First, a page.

RRSP Season - Get Your Piece of the Action

It's RRSP season in Edmonton. Middle class folks are starting to think about the looming investment deadline as the quaint "people-centered" commercials about how their banker cares about their retirement lifestyle (it's not about your money, we care about you!) start to interupt their daily television dose.

In the 1990s, the book The Wealthy Barber and commercials about Freedom 55 changed the way that people think about retirement and its funding. We now believe that we can all live like millionaires when we retire as long as we max out our RRSPs every year and sacrifice the healthiest years of our lives to our career.

Exponential Growth, Finite System

My problem is with the fundamentals of the system upon which mutual funds and the stock markets are based. This system that we have learned to worship and fear is based on exponential growth in a finite system.

If I showed you a fishbowl with two fish in it and proclaimed that the material goods and population in the bowl could keep growing forever, you would laugh in my face. Describe the fishbowl that we're all living in - it's called Earth - and there's a disconnect.

Here's an interview with pretty much any person in Edmonton:

Green Edmonton: "Exponential growth in a finite system is impossible. How long do you think the money that you invest in your RRSP will continue to grow?"

Edmontonian: "Uh, we need growth. My money will continue to grow indefinitely at a rate of 5%-10% every year, exponentially. I just need to think long term"

Green Edmonton: "How long term? You do realize that exponential growth in a finite system is impossible, right?"

Edmontonian: "We need growth. My money will continue to grow indefinitely at a rate of 5%-10% every year ..."

You get the point.

At some point - sometime in our lifetime - exponential growth will stop. What will happen to your mutual funds when that happens?

The entire system is based on the expectation of continued growth. When that expectation is changed, where will your Freedom 55 be?

If you put money into RRSPs, you either believe that the laws of physics don't apply to Earth, or you are gambling that when you're ready to retire we'll still be on the upwards slope of the curve pictured above.

So which is it?

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I'm totally not into money, but I thought I'd comment anyway.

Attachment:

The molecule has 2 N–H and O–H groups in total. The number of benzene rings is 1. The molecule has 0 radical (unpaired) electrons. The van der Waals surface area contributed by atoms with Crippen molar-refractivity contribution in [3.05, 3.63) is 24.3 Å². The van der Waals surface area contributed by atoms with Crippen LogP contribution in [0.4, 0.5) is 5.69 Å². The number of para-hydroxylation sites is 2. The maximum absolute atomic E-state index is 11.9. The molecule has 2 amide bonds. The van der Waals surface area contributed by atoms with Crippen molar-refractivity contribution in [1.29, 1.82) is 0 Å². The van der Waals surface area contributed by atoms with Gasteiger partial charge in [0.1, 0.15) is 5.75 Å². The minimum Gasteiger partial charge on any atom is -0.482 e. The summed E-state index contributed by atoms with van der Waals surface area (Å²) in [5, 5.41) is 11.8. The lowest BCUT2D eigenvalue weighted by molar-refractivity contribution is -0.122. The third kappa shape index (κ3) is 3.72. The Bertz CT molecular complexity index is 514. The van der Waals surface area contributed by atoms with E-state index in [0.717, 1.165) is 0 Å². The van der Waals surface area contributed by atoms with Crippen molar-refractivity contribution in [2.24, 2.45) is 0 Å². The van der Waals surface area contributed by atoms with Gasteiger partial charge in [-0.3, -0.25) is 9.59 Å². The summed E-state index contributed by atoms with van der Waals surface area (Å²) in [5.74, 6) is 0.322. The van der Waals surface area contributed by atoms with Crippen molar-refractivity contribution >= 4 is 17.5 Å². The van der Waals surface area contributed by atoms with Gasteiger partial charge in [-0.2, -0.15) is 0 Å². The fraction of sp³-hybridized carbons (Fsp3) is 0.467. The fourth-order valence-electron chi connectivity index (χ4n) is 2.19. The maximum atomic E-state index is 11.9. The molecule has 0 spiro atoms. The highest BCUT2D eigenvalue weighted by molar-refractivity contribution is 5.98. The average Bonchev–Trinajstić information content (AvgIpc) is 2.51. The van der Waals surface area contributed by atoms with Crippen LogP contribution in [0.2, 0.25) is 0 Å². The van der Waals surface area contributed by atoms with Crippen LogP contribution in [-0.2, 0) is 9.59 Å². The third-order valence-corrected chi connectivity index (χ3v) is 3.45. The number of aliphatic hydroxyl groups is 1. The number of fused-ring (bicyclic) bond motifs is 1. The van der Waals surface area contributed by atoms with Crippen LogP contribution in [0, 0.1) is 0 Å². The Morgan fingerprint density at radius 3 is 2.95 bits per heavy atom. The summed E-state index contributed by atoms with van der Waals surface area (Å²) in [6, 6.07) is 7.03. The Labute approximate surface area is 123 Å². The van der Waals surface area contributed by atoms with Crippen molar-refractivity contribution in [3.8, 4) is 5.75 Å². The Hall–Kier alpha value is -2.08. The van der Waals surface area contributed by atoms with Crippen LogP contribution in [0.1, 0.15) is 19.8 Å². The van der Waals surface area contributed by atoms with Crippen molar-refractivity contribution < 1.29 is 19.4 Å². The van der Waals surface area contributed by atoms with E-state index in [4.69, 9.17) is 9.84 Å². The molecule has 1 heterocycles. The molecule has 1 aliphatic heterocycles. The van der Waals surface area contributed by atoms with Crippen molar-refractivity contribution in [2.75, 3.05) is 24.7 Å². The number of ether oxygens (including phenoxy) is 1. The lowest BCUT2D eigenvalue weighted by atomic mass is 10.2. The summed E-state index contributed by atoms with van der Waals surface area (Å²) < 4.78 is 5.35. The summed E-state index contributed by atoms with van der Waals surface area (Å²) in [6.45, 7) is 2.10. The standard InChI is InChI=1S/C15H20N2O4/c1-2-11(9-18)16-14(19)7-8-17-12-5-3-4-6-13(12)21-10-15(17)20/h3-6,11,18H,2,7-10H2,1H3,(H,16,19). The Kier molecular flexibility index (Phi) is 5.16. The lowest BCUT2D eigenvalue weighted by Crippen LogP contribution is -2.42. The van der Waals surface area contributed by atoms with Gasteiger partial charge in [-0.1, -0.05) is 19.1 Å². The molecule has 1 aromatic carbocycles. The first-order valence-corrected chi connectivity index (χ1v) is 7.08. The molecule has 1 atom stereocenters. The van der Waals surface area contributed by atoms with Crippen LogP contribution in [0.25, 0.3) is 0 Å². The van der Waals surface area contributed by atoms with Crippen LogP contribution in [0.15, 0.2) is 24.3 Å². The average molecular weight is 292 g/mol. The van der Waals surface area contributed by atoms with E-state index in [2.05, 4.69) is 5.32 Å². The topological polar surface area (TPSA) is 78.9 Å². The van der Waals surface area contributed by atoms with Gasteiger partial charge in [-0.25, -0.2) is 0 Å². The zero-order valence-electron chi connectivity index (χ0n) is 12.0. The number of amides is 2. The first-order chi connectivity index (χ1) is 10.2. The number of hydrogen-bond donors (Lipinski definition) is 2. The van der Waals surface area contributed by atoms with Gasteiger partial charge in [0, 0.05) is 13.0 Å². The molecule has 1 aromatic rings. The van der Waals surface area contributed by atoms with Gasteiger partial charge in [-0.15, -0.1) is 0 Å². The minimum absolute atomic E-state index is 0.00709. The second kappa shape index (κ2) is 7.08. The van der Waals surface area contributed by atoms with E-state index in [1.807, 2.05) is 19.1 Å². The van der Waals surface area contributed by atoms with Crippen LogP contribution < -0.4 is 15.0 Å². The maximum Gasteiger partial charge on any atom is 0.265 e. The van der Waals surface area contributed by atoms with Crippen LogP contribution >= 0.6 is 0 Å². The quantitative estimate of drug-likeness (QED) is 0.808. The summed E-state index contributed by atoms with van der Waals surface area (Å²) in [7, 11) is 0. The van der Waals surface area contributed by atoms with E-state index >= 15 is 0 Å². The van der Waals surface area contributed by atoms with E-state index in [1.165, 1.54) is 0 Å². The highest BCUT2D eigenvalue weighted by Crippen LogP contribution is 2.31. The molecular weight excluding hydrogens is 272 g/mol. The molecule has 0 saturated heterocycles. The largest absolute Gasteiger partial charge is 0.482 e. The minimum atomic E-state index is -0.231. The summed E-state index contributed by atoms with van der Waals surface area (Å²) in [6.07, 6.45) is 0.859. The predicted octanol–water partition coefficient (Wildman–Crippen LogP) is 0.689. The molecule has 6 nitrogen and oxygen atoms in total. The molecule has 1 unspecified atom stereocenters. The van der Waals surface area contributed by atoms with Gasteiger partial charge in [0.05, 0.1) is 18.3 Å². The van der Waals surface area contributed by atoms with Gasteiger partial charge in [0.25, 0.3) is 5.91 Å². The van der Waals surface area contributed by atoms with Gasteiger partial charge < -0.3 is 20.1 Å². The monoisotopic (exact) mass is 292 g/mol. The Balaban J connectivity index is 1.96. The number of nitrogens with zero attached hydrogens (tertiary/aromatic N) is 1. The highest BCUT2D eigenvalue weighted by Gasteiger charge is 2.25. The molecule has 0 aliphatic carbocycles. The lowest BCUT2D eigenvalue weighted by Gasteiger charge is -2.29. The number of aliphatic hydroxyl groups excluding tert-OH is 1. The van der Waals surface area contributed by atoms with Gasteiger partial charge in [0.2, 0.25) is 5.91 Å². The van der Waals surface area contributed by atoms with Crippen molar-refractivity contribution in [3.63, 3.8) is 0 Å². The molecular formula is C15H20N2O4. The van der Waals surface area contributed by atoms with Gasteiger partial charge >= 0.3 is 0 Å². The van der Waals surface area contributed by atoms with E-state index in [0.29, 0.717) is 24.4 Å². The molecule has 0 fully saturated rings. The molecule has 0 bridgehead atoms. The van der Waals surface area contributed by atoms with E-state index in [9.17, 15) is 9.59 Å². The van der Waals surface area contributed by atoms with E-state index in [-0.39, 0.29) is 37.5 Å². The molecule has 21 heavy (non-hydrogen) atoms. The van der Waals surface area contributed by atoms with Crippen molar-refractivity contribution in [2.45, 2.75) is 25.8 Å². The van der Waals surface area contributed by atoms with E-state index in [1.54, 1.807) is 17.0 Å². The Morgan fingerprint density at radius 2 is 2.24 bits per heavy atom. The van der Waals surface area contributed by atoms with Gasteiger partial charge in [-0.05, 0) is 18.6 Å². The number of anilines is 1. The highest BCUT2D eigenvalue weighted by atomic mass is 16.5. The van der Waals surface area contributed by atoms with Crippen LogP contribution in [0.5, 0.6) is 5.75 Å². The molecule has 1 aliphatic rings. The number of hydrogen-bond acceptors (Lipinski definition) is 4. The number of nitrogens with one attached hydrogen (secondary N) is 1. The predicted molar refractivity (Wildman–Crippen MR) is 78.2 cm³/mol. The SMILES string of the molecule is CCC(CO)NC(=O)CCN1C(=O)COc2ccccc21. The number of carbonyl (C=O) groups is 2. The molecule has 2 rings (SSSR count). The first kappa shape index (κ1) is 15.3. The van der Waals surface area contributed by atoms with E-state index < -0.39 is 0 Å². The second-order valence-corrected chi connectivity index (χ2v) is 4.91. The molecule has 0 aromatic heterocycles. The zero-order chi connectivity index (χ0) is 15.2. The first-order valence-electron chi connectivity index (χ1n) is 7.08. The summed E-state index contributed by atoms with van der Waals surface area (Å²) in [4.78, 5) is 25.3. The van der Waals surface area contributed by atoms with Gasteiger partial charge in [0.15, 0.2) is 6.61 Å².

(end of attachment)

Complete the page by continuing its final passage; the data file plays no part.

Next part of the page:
Materially, it is not possible for exponential growth to continue indefinitely on Earth (unless we expand into space, of course). I see your point.

Mathematically, however, just talking pure numbers (which is all money is turning into in this digital age), numbers can theoretically go on forever. Just add another digit to the end.

Of course, the value of money may change. All those numbers may add up to a single dollar. That seems to be an economic change, though.

Any thoughts?

Hey, thanks for the comment!

Monetary devaluation is a very real (inevitable, if you ask me) possibility. Once the general public discovers that growth has stopped, money will be devalued very quickly.

When a bank loans out $100 at a 5% interest rate, it only does so because it is assuming that growth will continue - that is, that the recipient will be able to invest at a rate or return higher than 5%.

If the economy is not growing, the whole system gets thrown on its head. How much is $100 worth today at a -5% growth rate? Will anyone even give out loans? Or will they just "tak[e] refuge in tangible assets that the [falling value of the dollar] cannot devalue or destroy" (source)?

My "retirement" plan consists of

  1. extreme simplicity - not needing much, materially, to be happy.
  2. expecting to work part time into retirement - sitting around all day is really not fun - I'd like to work 15-20 hours a week as long as I am healthy
  3. owning my own eco-house - security from energy prices and the ability to rent out the basement suite for money.

The notion that we can all count on a growing economy to allow us to retire like millionaires is naive. It's kind of like believing in the Tooth Fairy.

Herman Daly discusses this in some of his writings.

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